Keator, David B. (University of California, Irvine) “Probabilistic Models for Brain Image Collection, Classification and Functional Connectivity”, (2015)

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Keator, David B. (University of California, Irvine) “Probabilistic Models for Brain Image Collection, Classification and Functional Connectivity”, (2015)

Keator, David B. (University of California, Irvine) “Probabilistic Models for Brain Image Collection, Classification and Functional Connectivity”, (2015) Advisor: Ihler, Alexander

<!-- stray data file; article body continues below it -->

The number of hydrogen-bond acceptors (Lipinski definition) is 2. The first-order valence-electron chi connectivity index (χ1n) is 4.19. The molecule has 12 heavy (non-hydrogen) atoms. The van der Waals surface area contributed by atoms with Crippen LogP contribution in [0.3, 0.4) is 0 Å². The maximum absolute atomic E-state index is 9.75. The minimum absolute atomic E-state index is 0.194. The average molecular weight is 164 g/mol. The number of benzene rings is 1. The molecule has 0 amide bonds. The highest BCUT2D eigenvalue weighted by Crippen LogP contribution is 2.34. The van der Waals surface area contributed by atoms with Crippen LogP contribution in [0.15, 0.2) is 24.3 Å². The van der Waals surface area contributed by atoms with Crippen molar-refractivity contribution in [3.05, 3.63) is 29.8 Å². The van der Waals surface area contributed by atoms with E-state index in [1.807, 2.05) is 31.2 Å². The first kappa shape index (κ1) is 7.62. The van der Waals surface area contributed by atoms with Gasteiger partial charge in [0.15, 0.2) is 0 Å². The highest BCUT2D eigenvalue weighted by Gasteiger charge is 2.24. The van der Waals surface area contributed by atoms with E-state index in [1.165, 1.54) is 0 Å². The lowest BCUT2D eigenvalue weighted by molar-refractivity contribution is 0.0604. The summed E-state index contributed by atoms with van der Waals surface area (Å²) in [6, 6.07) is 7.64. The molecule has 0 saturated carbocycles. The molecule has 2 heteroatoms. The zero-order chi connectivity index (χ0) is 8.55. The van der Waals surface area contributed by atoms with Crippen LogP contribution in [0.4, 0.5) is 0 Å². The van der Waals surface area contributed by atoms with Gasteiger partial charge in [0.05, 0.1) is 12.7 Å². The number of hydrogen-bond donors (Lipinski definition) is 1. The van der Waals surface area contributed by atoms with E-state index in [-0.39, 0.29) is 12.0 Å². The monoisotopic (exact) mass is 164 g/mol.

The use of functional neuroimaging to evaluate brain disorders has become pervasive in the scientific community. The technique provides researchers with a means to evaluate dynamic in-vivo brain function. Over the last thirty years of using neuroimaging techniques to evaluate brain disorders, there is evidence suggesting some illnesses are characterized by differences in regional brain function whereas others by differences in regional connectivity. Disorders with gross anatomical and functional changes such as Alzheimer's disease and traumatic brain injury are often visually discernible in brain scans and differences quantifiable using typical mass univariate analysis techniques. Conversely, disorders with subtle functional changes (e.g. depression) or subtle changes in how the brain communicates (e.g. schizophrenia) are less amiable to existing analysis techniques. Detecting these subtle differences in molecular imaging data, often plagued by noisy measurements from the imaging system, further impedes the ability to gain valuable insights into brain disorders. In this dissertation the authors use a variety of tools from machine learning and probabilistic modeling to develop new models for decreasing noise in data captured from their imaging systems, improve feature extraction for detecting differences in regional brain function, and evaluate group-based functional connectivity models and their performance in settings with small sample sizes. Each of these models are presented separately with experiments designed to show improvements over existing methodologies and measures of accuracy in both disease classification and recovering gold-standard functional relationships in the brain.

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